Particularly in our era of cookie-cutter franchises, remakes and reboots, true audacity at the movies is so rare, you might think it should be praised no matter what. But some movies misfire so completely, no amount of conceptual or stylistic idiosyncrasy can redeem them. (Although admittedly, it is these filmsthat inevitably gain a cult of case-pleaders sooner or later.) This week there are two such items, whose existence makes life more interesting— but that doesn’t mean actually sitting through them is as “interesting” as it is painful or dull.
Annette is the first English-language film from Leos Carax, the French director who’s attracted cult adoration since his inventive first features (1984’s Boy Meets Girl and Bad Blood two years later), then has done almost nothing but create overscaled, outre follies: 1991’s The Lovers On the Bridge (a commercial disaster that took eight years to be released in the US, by which time many considered it a masterpiece), 1999’s problematic Pola X, and 2012’s Holy Motors, perhaps his most madly eccentric yet successful gambit of all.
Most of these films in one way or another flirted with being “a musical.” Annette, just his sixth feature in nearly 40 years, makes the full leap. In fact, it was originally intended to be a Sparks concept album, and as such is the first movie Carax has directed without principally writing. Pre-existing fans, and filmgoers who saw Edgar Wright’s recent documentary The Sparks Brothers, may be excited by that prospect. But the playful musical and lyrical wit Ron and Russell Mael have traded in for a half century turns out to clash badly with this director’s penchant for the bizarre yet grandiose, making for an awkward cocktail that grows steadily more regurgitation-worthy.
Adam Driver and Marion Cotillard play Henry and Ann, lovers who magnetize the world press because they’re both superstars in different spheres: He as a comedian, she as an opera singer. The phoniness is glaring from the start because, well, opera stars aren’t pop celebrities, even if Carax paints Ann in absurdly stereotypical terms as evidently doing nothing but singing death arias onstage. As for Henry McHenry, we’re supposed to believe he’s accrued an adoring audience doing “provocative,” self- loathing anti-comedy as “The Ape of God.” But what he does onstage is so bad (particularly in unflattering contrast Bo Burnham’s ingeniously post-modernist Inside, which aims at vaguely the same thing), his success makes no sense.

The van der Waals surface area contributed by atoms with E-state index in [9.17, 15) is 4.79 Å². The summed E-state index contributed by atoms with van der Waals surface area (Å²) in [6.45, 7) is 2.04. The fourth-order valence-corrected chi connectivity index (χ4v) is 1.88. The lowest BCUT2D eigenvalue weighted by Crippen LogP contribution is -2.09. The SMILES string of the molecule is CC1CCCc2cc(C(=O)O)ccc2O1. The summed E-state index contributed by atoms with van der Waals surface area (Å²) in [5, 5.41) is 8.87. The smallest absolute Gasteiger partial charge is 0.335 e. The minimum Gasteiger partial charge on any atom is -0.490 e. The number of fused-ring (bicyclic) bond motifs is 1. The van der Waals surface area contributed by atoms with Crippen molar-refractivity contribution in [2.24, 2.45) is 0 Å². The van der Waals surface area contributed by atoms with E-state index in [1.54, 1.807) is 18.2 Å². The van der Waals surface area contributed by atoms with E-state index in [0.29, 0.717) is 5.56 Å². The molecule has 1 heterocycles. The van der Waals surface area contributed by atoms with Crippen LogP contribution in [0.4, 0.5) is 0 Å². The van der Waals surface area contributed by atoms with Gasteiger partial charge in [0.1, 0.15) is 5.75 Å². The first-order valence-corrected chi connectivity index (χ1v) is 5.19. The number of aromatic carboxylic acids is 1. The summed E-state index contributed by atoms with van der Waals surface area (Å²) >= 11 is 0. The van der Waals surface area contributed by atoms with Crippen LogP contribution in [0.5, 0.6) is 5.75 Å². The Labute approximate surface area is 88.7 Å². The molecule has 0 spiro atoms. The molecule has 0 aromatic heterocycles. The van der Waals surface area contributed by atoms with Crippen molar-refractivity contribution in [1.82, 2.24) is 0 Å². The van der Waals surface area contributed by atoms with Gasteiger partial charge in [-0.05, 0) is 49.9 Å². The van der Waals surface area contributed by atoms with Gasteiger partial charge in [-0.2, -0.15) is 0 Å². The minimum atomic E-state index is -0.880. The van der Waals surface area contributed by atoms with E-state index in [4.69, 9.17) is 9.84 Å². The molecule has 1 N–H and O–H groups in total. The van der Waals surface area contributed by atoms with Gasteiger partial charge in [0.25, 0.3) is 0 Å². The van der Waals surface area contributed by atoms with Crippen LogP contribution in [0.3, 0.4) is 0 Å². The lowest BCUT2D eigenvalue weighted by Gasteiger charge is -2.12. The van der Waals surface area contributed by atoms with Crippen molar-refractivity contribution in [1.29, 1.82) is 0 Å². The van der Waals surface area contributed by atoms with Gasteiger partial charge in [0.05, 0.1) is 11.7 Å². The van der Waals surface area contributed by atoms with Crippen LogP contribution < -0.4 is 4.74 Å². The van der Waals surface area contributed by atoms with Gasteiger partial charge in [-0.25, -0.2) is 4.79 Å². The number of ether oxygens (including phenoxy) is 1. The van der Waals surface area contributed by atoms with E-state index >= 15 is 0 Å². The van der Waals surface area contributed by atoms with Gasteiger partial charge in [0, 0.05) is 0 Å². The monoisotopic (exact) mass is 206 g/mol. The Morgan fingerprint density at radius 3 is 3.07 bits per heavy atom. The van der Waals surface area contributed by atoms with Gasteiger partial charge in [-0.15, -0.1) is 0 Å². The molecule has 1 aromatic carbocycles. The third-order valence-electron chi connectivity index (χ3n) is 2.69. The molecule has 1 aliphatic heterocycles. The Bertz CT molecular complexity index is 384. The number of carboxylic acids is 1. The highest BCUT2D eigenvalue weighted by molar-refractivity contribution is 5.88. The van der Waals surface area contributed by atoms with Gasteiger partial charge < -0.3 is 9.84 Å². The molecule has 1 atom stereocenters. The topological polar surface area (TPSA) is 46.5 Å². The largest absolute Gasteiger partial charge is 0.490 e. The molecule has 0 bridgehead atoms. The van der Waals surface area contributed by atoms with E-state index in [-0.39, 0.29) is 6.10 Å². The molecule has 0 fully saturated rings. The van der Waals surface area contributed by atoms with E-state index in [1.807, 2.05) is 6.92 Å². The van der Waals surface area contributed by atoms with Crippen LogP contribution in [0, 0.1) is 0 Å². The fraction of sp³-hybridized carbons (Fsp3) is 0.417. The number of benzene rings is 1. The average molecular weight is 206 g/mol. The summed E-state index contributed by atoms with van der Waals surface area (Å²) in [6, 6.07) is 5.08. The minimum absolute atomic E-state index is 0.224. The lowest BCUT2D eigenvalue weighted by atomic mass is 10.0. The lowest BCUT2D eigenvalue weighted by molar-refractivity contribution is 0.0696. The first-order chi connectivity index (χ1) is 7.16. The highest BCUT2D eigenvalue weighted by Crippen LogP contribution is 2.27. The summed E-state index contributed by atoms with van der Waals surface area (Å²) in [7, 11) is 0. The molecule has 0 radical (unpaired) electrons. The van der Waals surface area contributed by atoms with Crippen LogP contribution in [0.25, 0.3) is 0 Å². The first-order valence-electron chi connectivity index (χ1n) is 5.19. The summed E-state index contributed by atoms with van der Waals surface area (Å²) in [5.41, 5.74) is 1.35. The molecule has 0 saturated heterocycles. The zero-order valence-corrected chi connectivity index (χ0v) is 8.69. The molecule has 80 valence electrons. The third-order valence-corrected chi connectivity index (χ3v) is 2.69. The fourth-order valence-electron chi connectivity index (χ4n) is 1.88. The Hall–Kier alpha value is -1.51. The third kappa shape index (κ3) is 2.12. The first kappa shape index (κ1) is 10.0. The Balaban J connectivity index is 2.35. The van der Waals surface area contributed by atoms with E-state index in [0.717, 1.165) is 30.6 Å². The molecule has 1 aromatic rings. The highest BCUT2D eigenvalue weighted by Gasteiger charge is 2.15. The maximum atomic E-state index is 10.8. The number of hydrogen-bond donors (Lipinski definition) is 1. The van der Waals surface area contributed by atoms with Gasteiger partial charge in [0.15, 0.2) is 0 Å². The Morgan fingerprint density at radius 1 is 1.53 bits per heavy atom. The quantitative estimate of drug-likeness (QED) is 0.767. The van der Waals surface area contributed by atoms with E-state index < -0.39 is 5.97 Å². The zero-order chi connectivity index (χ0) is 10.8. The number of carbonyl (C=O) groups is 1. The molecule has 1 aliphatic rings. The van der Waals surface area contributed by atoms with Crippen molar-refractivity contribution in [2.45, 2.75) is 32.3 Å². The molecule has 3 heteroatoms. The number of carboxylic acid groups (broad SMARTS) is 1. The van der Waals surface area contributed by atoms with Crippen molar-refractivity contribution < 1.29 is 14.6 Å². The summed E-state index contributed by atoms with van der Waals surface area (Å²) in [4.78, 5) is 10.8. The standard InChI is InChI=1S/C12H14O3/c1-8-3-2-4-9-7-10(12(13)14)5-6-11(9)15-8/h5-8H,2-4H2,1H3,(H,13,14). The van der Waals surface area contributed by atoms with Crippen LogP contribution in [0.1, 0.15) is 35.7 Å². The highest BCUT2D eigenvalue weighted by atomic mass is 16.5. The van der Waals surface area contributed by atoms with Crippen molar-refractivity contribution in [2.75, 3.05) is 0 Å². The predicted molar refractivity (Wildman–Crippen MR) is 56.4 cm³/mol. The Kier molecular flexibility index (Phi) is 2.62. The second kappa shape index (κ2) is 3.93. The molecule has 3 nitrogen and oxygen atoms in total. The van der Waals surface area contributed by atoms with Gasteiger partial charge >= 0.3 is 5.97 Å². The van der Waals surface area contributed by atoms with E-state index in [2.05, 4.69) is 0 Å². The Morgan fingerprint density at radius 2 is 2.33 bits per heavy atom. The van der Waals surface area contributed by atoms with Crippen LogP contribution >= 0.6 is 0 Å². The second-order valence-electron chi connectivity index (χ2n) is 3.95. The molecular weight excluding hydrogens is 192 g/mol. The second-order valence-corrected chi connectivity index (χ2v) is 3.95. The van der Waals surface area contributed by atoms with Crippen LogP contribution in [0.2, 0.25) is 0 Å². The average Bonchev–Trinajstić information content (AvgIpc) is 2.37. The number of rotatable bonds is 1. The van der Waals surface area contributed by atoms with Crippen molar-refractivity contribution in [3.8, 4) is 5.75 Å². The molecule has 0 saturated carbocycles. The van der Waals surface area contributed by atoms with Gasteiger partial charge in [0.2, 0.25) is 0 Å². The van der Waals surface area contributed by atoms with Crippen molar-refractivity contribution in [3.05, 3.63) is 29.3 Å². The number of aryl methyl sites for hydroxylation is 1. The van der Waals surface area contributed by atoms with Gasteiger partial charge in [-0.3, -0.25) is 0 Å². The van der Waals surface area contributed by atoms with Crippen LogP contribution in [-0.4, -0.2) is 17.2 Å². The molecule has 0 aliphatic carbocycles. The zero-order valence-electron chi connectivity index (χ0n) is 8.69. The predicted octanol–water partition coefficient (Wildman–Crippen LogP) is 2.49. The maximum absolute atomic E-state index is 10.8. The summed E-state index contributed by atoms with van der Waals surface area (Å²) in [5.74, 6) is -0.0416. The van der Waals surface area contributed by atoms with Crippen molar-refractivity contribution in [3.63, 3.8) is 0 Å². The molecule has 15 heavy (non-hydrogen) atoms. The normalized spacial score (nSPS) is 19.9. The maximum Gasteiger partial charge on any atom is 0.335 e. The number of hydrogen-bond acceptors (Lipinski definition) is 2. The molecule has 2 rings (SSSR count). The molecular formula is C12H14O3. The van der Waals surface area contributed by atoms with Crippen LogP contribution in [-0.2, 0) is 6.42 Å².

Anyway, they are in glamorous, stormy, frequently-naked love. (You know this is a European movie when you find yourself asking “How many times will we see him eating her out?”) They even marry and have a child. But domesticity brings out Henry’s destructive side (of course he has one—he wears black and rides a motorcycle!), so of course there will be tragedy. Annette is the name of their child, which for reasons quite beyond me is mostly played by a puppet. At least the role is played thus until this movie goes so far off the rails, it culminates in a dead-serious pleading/accusatory jailhouse duet between Adam Driver and a 5-year-old.
Annette takes the overblown but relatively naturalistic showbiz soap-operatics of A Star Is Born and mashes them onto a pop-opera-parable framework as cartoony as Tommy or Phantom of the Paradise. The problem is, Carax has talent, but none for psychological realism, nor for the kind of surreal-satirical excess Ken Russell and Brian De Palma brought to those 1970s rock-opera films. The movie takes itself more seriously the preposterous it gets, and the Maels’ contributions (especially lyrically) seem deadened by its fundamental humorlessness. The leads both do their own singing (with the exception Cotillard’s opera scenes), adequately enough. But she doesn’t really have a character to play, his is repellent as well as just plain silly, and there’s almost no one else of note in these 140 minutes. Except the puppet, of course.
Grand follies have an inevitable fascination, not least in the matter of “Who thought it was a good idea to finance this? Were they feeling suicidal?!?” Annette (which opens Fri/6 at theaters throughout the Bay Area) may bring to mind several past ill-fated contraptions, from Southland Tales to Howard the Duck and beyond. Like them, it is singular in its epic misconception, and will no doubt attract some fervent contrarian defenders. But it is the kind of catastrophe that’s infinitely more fun to read or hear about than actually watch—onscreen, the excesses that should at least be perversely entertaining just fester, screaming for the guillotine. Last week I thought Old would surely be the worst major film of 2021. This week, all bets are off.
A physically much smaller endeavor is writer-director Edson Oda’s debut feature Nine Days, which opens Friday at the Embarcadero, Elmwood and other theaters. But it, too, is grandiose in concept and humorless in execution, to a uniquely pretentious yet rather banal degree. However, this may be a minority opinion: Since it premiered at Sundance last year, some have found the film very profound indeed.